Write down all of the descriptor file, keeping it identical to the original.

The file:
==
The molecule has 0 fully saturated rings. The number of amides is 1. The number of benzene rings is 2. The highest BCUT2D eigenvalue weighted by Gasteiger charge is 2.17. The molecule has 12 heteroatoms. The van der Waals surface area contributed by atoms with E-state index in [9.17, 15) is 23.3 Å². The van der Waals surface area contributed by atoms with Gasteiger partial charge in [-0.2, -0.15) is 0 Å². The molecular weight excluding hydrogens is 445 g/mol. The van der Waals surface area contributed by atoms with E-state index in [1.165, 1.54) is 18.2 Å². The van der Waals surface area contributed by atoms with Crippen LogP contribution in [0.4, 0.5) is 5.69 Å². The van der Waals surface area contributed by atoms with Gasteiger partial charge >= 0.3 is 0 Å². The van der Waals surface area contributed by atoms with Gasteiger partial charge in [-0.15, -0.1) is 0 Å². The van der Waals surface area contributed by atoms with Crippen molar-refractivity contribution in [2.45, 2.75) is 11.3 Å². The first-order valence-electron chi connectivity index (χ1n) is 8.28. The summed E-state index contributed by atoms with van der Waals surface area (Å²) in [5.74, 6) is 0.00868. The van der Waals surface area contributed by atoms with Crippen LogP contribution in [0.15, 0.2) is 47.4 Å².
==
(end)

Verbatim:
The molecule has 0 fully saturated rings. The number of amides is 1. The number of benzene rings is 2. The highest BCUT2D eigenvalue weighted by Gasteiger charge is 2.17. The molecule has 12 heteroatoms. The van der Waals surface area contributed by atoms with E-state index in [9.17, 15) is 23.3 Å². The van der Waals surface area contributed by atoms with Gasteiger partial charge in [-0.2, -0.15) is 0 Å². The molecular weight excluding hydrogens is 445 g/mol. The van der Waals surface area contributed by atoms with E-state index in [1.165, 1.54) is 18.2 Å². The van der Waals surface area contributed by atoms with Crippen LogP contribution in [0.4, 0.5) is 5.69 Å². The van der Waals surface area contributed by atoms with Gasteiger partial charge >= 0.3 is 0 Å². The van der Waals surface area contributed by atoms with Gasteiger partial charge in [-0.15, -0.1) is 0 Å². The van der Waals surface area contributed by atoms with Crippen molar-refractivity contribution in [2.45, 2.75) is 11.3 Å². The first-order valence-electron chi connectivity index (χ1n) is 8.28. The summed E-state index contributed by atoms with van der Waals surface area (Å²) in [5.74, 6) is 0.00868. The van der Waals surface area contributed by atoms with Crippen LogP contribution in [0.15, 0.2) is 47.4 Å².